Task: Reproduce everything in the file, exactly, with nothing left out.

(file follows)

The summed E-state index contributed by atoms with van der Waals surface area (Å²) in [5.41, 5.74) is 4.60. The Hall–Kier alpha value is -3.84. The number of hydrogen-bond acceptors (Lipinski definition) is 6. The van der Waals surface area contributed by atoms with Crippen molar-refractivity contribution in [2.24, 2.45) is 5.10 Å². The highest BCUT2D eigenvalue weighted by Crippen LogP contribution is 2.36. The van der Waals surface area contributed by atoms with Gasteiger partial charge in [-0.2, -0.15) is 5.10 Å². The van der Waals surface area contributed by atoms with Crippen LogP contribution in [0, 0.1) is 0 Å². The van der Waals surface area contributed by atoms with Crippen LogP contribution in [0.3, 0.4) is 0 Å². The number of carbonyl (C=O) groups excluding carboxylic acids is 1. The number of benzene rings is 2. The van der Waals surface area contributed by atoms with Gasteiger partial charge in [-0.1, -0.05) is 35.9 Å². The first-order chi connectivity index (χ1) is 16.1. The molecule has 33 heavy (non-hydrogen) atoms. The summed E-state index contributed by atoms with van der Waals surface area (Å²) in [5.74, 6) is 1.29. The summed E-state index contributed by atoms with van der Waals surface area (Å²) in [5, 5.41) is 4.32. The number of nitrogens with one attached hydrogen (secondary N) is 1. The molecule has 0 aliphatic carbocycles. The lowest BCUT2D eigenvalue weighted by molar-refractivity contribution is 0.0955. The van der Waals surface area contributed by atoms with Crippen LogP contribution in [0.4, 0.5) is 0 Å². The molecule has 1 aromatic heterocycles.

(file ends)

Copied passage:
The summed E-state index contributed by atoms with van der Waals surface area (Å²) in [5.41, 5.74) is 4.60. The Hall–Kier alpha value is -3.84. The number of hydrogen-bond acceptors (Lipinski definition) is 6. The van der Waals surface area contributed by atoms with Crippen molar-refractivity contribution in [2.24, 2.45) is 5.10 Å². The highest BCUT2D eigenvalue weighted by Crippen LogP contribution is 2.36. The van der Waals surface area contributed by atoms with Gasteiger partial charge in [-0.2, -0.15) is 5.10 Å². The van der Waals surface area contributed by atoms with Crippen LogP contribution in [0, 0.1) is 0 Å². The van der Waals surface area contributed by atoms with Crippen LogP contribution in [0.3, 0.4) is 0 Å². The number of carbonyl (C=O) groups excluding carboxylic acids is 1. The number of benzene rings is 2. The van der Waals surface area contributed by atoms with Gasteiger partial charge in [-0.1, -0.05) is 35.9 Å². The first-order chi connectivity index (χ1) is 16.1. The molecule has 33 heavy (non-hydrogen) atoms. The summed E-state index contributed by atoms with van der Waals surface area (Å²) in [5.74, 6) is 1.29. The summed E-state index contributed by atoms with van der Waals surface area (Å²) in [5, 5.41) is 4.32. The number of nitrogens with one attached hydrogen (secondary N) is 1. The molecule has 0 aliphatic carbocycles. The lowest BCUT2D eigenvalue weighted by molar-refractivity contribution is 0.0955. The van der Waals surface area contributed by atoms with Crippen LogP contribution in [0.4, 0.5) is 0 Å². The molecule has 1 aromatic heterocycles.